At this point there were serious uprisings against the Hapsburg monarchy, when Slovakia took Austria’s side in the hope that they would grant them independence from Hungary in return (nope).

They finally separated after WWI, when Slovakia became part of Czechoslovakia instead. Czechoslovakia was nice to its minorities, including some Germans and Hungarians who found themselves within its new borders, and kept its democracy while all around it dictators ruled.

Hitler did not like that Czechoslovakia had German-speaking people, and so both countries agreed that Nazi Germany could take the Sudetenland.

Meanwhile Hungary took back the Hungarian-speaking parts in southern and eastern Slovakia.

Then Hitler threatened to take the rest of Slovakia unless it declared independence from Czechoslovakia and allied itself with Nazi Germany.

Jozeph Tiso

Because of this alliance, under the first Slovakian Republic, 83% of Slovakian Jews were murdered. The Republic’s leader, Jozeph Tiso, was somehow persuaded to pay Hitler to do away with these Jews. Doesn’t look good, does it?

In 1944 Slovaks finally got their act together and led the Slovak National Uprising against the Nazis, and Soviet Russia and Romania liberated them from the consequent German occupation the next year. Czechoslovakia was put back together and Tiso was hanged for his part in the events.

To stop Czechoslovakia falling apart again, the Allies insisted that all Germans and Hungarians be expelled.

Czechoslovakia (I wish I didn’t have to write that word so many times) came under Soviet Russia’s Warsaw Pact, when several eastern European countries banded together to defend themselves against America during the Cold War.

In 1969, a crazy year around the whole world for big changes, Czechoslovakia became a federation of the Czech and Slovak Socialist Republics.

In 1989 peaceful protests led to the end of Communism in Czechoslovakia in what is known as the Velvet Revolution, and the federation became the independent Czech Republic and Slovakia in 1993 (this bit is sometimes called the Velvet Divorce).

Both countries cooperate with Hungary and Poland in the Visegrad Group, who help each other’s economy, military and energy.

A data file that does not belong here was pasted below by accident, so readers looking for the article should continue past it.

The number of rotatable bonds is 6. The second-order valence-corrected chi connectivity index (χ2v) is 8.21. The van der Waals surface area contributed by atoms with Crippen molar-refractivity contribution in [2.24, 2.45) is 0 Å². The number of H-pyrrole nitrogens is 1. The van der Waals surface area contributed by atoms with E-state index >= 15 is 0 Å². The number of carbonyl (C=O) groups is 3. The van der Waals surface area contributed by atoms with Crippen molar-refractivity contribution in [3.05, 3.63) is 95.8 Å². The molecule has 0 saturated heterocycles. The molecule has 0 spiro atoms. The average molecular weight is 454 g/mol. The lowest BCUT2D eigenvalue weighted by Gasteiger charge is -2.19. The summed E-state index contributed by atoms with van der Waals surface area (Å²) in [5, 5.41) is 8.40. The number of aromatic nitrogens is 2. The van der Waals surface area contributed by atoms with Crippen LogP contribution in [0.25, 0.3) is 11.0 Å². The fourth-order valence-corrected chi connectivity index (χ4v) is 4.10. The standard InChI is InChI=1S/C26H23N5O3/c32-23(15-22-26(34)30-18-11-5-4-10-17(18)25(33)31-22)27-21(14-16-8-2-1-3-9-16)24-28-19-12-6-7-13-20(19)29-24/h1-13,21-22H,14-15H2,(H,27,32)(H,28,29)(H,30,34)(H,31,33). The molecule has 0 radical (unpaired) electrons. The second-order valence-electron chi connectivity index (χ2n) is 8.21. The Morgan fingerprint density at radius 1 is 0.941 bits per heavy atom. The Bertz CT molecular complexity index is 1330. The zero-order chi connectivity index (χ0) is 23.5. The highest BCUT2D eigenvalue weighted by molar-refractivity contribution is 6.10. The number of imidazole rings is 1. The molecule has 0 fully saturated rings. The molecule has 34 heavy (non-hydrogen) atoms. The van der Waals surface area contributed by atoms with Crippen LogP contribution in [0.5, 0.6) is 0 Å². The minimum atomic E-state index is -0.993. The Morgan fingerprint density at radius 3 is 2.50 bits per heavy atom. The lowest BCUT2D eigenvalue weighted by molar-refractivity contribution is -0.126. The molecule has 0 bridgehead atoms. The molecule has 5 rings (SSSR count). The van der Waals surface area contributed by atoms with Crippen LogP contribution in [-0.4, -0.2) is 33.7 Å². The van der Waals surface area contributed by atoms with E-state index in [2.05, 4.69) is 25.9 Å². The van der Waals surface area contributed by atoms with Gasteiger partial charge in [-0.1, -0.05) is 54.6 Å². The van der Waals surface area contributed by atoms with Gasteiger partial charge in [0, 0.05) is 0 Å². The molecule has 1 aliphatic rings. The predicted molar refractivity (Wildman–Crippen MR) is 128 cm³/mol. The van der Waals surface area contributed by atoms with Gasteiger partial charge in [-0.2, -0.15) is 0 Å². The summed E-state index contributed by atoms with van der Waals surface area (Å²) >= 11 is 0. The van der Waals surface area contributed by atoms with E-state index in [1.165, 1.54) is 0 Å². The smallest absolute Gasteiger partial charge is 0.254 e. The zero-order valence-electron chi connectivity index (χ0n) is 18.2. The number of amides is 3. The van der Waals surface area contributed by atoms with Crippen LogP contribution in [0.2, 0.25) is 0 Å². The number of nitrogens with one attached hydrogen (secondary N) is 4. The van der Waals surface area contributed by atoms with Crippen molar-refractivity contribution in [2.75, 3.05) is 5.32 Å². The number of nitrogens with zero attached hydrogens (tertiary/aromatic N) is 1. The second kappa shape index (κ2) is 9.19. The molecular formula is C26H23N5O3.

Slovakia has a very cool landscape full of mountains and caves.

South Korea Constitution Day

Up to the beginning of the 20th century, Korea always tried to stay out of the West’s way, and so was known as the ‘Hermit Kingdom’. In 1910 Japan took Korea and ruled it by force for 35 years.

After World War II, Japan surrendered to the Allies and Korea was divided between Russia and America. North Korea was, of course, the Russian side.

Russia and America withdrew and tried to allow the two sides to govern themselves again – except the country had now been artificially divided and the North thought it should rule the South and the South thought it should rule the North.

In 1950, after North Korea had repeatedly asked Russia “Can we invade yet? Can we invade yet? Can we invade yet?”, it began the Korean War with Russian and Chinese support. America, etc., supported South Korea.

In 1953, after 2 million had died, an armistice was declared, but it was not until 2007 that both sides agreed that the war was officially over.

After that South Korea actually hasn’t done much better, in terms of being run by madmen, than North Korea. Corrupt presidents, military coups, dictators, etc… In 1979 a miltary dictator closed down the universities and the free press, and violently suppressed any protests, including torturing a student to death.

South Korea is ten times more densely populated than the global average, and 99% of the population are Korean – they even call themselves a ‘single-race society’.

A Korean instrument is the gayageum; but its music isn’t as famous as Psy’s….Their national sport is taekwondo. Popular food includes bibimbap and kimchi.

Galla Bayramy (2016, Turkmenistan celebrates wheat harvest, 3rd Sunday in July)

Also today:

  • King Letsie III’s Birthday (Lesotho)